The 27th annual International Boxing Hall of Fame induction class will be announced on Dec. 16, and again none of those to be enshrined next June will be named Billy Backus.
It is a curious case of inclusion and exclusion for a native of the picturesque central New York village of Canastota, where the IBHOF opened its doors in 1989 and welcomed its 53-member inaugural group of inductees in 1990, primarily because it is the hometown of the late, great Carmen Basilio and, to a lesser extent, his former world welterweight champion nephew, Backus.
But Basilio, who was 85 when he died on Nov. 7, 2012, is regarded as ring royalty everywhere, a tough-as-nails former welterweight and middleweight titlist who was a participant in THE RING magazine’s Fight of the Year five years running (1955 through ’59), a record that almost certainly never will be matched, much less broken. Whenever he returned to his hometown for the IBHOF induction ceremonies, Basilio, who had relocated to Rochester, N.Y., was the pugilistic equivalent of a rock star. The “Upstate Onion Farmer’s” annual appearances in Canastota were as much a cause for celebration as Elvis Presley coming back to his birthplace in Tupelo, Miss., to relive old times with the locals.
Backus, now 72, also is something of a prodigal son – since January 2006 the retired New York correctional department employee has lived in Pageland, S.C. – but his status on those occasions when he shows up in Canastota is not so much that of cherished civic treasure as of nice local boy who had his moment of glory in the ring, but not one so lasting as to assure him of immortality in the form of a plaque hanging on an IBHOF wall.
And while Backus isn’t really accepting of the situation, at least he’s come to grips with it.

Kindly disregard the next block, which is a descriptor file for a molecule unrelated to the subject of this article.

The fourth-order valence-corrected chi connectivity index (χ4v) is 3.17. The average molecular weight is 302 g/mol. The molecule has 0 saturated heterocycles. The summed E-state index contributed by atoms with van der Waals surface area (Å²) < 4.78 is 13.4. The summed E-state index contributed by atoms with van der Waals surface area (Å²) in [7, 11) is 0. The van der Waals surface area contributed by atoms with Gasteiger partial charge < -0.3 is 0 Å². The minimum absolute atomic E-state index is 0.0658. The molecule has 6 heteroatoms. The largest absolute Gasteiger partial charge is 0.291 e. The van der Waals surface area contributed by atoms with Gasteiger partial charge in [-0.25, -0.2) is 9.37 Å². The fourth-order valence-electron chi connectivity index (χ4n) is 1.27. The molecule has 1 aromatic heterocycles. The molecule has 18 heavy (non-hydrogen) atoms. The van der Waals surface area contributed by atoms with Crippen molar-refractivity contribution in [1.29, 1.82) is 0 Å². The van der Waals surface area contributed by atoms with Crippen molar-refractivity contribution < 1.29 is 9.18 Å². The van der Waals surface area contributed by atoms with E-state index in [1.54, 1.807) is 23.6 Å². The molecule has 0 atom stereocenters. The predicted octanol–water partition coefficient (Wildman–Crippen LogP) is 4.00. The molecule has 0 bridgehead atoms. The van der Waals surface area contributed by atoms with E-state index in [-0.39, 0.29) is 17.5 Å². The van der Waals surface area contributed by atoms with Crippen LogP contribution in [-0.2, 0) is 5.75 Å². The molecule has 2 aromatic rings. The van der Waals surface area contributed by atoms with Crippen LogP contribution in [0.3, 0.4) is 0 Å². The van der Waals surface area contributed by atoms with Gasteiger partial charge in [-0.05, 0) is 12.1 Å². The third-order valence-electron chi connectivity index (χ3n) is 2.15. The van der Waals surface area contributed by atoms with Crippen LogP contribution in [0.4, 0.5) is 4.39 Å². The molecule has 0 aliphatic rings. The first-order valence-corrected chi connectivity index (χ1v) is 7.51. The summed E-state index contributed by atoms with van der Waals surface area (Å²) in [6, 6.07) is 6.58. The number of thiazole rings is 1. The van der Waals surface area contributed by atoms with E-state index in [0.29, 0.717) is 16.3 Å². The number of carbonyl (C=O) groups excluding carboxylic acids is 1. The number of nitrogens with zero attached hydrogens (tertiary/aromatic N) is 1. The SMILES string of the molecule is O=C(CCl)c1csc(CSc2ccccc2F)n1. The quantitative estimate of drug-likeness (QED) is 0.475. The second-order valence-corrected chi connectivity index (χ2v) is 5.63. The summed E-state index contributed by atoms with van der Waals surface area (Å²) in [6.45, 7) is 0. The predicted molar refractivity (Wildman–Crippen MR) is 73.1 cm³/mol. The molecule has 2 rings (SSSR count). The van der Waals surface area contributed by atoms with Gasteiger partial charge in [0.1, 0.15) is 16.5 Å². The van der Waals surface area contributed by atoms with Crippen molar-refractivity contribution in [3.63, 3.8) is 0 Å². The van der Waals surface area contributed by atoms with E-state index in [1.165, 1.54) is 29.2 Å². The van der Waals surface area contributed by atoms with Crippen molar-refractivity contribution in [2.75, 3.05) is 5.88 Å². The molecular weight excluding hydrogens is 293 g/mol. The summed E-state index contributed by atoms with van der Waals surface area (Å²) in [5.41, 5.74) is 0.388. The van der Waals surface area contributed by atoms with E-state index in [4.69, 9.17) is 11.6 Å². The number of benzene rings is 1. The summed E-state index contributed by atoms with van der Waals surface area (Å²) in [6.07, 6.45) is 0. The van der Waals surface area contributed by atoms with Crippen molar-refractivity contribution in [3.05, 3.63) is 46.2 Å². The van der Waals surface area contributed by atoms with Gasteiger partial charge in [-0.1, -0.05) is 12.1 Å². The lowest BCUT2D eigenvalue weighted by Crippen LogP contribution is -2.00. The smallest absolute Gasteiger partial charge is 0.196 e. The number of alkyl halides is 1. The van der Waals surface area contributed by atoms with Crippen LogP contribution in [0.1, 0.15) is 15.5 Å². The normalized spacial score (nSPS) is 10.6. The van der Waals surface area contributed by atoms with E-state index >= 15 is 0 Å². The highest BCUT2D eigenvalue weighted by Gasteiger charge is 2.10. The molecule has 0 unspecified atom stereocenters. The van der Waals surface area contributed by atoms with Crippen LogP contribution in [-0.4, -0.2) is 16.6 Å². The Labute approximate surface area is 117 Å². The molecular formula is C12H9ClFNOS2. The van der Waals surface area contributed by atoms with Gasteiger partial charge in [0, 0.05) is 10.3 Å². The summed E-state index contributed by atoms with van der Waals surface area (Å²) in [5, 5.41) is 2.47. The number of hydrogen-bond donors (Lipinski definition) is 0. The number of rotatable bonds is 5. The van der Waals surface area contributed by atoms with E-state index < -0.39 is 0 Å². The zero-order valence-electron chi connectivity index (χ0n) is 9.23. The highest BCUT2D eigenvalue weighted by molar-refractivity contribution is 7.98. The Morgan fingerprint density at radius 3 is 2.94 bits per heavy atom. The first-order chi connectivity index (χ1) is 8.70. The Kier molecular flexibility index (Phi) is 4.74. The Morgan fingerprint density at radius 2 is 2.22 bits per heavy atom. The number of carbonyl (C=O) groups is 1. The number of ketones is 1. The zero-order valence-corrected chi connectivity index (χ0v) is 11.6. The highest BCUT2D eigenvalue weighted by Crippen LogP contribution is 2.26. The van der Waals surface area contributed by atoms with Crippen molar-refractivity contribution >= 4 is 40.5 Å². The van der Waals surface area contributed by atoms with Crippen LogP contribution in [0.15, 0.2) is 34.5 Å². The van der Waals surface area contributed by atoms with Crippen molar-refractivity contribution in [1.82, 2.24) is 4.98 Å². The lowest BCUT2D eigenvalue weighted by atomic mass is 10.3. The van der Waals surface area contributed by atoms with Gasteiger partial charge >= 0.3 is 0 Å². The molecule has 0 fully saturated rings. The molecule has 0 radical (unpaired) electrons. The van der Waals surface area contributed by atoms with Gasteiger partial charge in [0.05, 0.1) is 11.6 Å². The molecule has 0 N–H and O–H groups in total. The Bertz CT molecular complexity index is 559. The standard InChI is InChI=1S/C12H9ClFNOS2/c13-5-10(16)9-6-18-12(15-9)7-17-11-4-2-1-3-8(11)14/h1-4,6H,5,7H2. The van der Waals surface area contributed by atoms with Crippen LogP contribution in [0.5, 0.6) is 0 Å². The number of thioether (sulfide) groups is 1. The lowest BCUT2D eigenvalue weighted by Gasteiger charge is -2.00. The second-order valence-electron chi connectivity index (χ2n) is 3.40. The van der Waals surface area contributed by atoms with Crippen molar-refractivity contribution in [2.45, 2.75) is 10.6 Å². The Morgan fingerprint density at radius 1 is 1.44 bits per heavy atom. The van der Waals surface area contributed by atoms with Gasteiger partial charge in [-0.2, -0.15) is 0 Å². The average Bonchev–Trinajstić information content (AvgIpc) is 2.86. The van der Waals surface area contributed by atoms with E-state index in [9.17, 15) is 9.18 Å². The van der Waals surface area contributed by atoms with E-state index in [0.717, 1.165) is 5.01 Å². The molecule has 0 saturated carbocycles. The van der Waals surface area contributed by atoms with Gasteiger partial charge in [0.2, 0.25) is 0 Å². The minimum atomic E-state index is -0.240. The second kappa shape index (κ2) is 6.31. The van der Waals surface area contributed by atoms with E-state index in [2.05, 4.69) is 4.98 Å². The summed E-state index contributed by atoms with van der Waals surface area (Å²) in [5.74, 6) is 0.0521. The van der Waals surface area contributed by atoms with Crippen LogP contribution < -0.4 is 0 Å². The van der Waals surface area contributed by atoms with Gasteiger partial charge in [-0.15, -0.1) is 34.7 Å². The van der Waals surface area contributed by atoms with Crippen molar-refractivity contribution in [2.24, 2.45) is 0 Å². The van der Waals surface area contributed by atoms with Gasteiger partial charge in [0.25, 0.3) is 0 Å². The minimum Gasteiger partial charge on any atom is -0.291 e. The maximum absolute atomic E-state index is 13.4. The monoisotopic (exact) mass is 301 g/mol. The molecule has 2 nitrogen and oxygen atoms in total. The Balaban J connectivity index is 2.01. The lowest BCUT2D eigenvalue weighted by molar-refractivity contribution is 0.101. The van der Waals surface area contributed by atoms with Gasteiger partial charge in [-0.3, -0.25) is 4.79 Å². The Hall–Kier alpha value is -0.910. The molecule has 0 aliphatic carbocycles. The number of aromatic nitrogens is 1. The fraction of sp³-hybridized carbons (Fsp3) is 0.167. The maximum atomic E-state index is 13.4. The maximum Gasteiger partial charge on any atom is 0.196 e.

“I usually come in on Wednesday (the day before the first events in the four days of official activities on Hall of Fame weekend) to see family and friends,” he said. “I come in early because I can, and before the rush (of fight fans) comes in. When the rush does come in, of course I don’t get to see my family as much. But I stay over to the next Wednesday, when I leave to go back to South Carolina.”
Backus – who almost always is introduced as a former world champion and, of course, as the nephew of Carmen Basilio – admits to being disappointed that he is not an inductee and, in fact, again wasn’t even on the ballot. There were 30 fighters on the list of “Modern” candidates (three newly eligible and 27 holdovers) for the electorate (full members of the Boxing Writers Association of America and a panel of international boxing historians) that determines which three will be part of the Class of 2016.
The IBHOF has drawn some flak in the past for having inducted fighters (Ingemar Johansson in 2002, Arturo Gatti in 2013 and Ray “Boom Boom” Mancini just this year are three that come to mind) who were well-known former world champions but, critics say, failed to attain the threshold of greatness that should be the standard for entry into any sport’s Hall of Fame. Those who believe the bar for joining the club should be set very high have argued that the voting process is flawed, especially in years when there are no cinch candidates to be considered, and that it has become something of a popularity contest in any case.